Double Dragon 3 is a bucket load of fun and very entertaining with great graphics to boot. I'm genuinely shocked how much I'm enjoying this and I highly recommend you take to these streets for some kick-ass action of your own!

LINKS

 - View my youtube video and Atari Greenlog has just released a complete longplay video!
 - Floppy disks can be found using Old Games Finder.
 - Those D-Bug guys have kindly patched Double Dragon 3 to run off a hard drive!!
 - StrategyWiki has a cool walkthrough.

Friday, April 15, 2016

Buggy Boy


Like a great selection of games from the mid/late 80s, Buggy Boy was free with our wise purchase and is something that I have such fond memories. It's a great racer that places us in a speed buggy to race through five courses littered with stupid hazards all in the name of grabbing flags and ultimately winning. Uncomplicated and awesome fun.

Buggy Boy is predominantly geared towards fun and silly arcade thrills rather than anything close to technical realism. This is great by me because Buggy Boy hits the nail on the head and is a fantastic arcade conversion, probably the best there is. The graphics are so colourful and instantly inspire joy with their cutesy cartoon styles. Sound effects are a strange mix of beeps and all are instantly memorable to suit the game perfectly.

Buggy Boy is a no-frills, arcade racer which doesn't take itself seriously at all - it's simple and extremely enjoyable.

LINKS

 - Floppy disk images are available via Old Games Finder.
 - D-Bug has patched Buggy Boy to run off a hard drive and also has a great menu!
 - An adapted version 8BitChip supports faster computers and hard drive installation.

There are a million Buggy Boy videos on YouTube so I thought I'd make one a little different - just for a laugh!! Both 8BitChip and D-Bug have patched Buggy Boy to support faster computers so the recording (above) tries to emulate how it zany it plays using my own 16MHz Mega STe. (the video is a pseudo Mega STe which I setup using Hatari emulator to help demonstrate the difference).

However, if you prefer to watch an authentic video then check this out by Wasabim.

Friday, April 08, 2016

Stardust


Stardust was released in 1994 by Bloodhouse and developed by several famous names from our demoscene and they've given us a wicked twist on the classic Asteroids format. One which plays like the old arcade game but with modern and ludicrously awesome aesthetics that superbly compliment the frantic gameplay.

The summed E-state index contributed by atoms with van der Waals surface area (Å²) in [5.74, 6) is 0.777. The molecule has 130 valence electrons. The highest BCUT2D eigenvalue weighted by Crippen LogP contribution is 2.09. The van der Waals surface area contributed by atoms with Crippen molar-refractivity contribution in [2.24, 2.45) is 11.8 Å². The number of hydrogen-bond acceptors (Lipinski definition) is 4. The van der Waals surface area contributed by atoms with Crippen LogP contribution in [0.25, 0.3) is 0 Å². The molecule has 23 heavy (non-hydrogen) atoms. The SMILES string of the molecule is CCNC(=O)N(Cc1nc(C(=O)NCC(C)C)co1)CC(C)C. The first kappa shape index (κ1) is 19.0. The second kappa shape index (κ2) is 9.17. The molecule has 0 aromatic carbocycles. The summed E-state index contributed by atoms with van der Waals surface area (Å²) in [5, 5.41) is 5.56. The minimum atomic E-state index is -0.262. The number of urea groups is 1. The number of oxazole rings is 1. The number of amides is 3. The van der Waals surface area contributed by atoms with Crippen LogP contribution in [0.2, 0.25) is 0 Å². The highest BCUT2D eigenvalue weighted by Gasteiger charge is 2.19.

There are five levels, which are set within six missions, all are host to a variety of rocks and dangerous baddies. After each level is completed, you are required to travel through a wormhole-like tunnel to the next part of the galaxy. These are filled to the brim with oncoming rocks for you to dodge or destroy and this is definitely no easy task. End of level bosses guard each mission and will take time and much perseverance! Bonus levels pop up regularly and feel similar to a certain Thrust clone, they are optional but you will be daft to ignore the fun.

Game mechanics are pretty much as you would expect and remain more or less the same as in the arcades. This is awesome and means you can jump straight in and start playing without too much of a learning curve.

Controls are familiar too, of course with left and right turning your craft whilst pushing upwards will thrust you forward. A shield will aid you during those sticky moments and you have your main weapon for lots of gratifying rock-blasting!

The graphics are glorious. Bold and colourful with stunning animations and jaw-dropping 3D renditions - all of which is running in overscan!! Equally impressive is the audio with beautiful examples of thumping music which is accompanied by BAM BAM BAM sound effects. This is one game that's gonna blow your socks off so if I can give one piece of advice it's this: crank up the volume!! I guarantee you will love everything Stardust delivers.

This is a spectacular showcase of just what the Atari STe is capable of. They didn't simply rehash an old idea but unleashed one which feels fresh and exciting. It's a joyride of rock-blasting thrills and a perfect ten from me.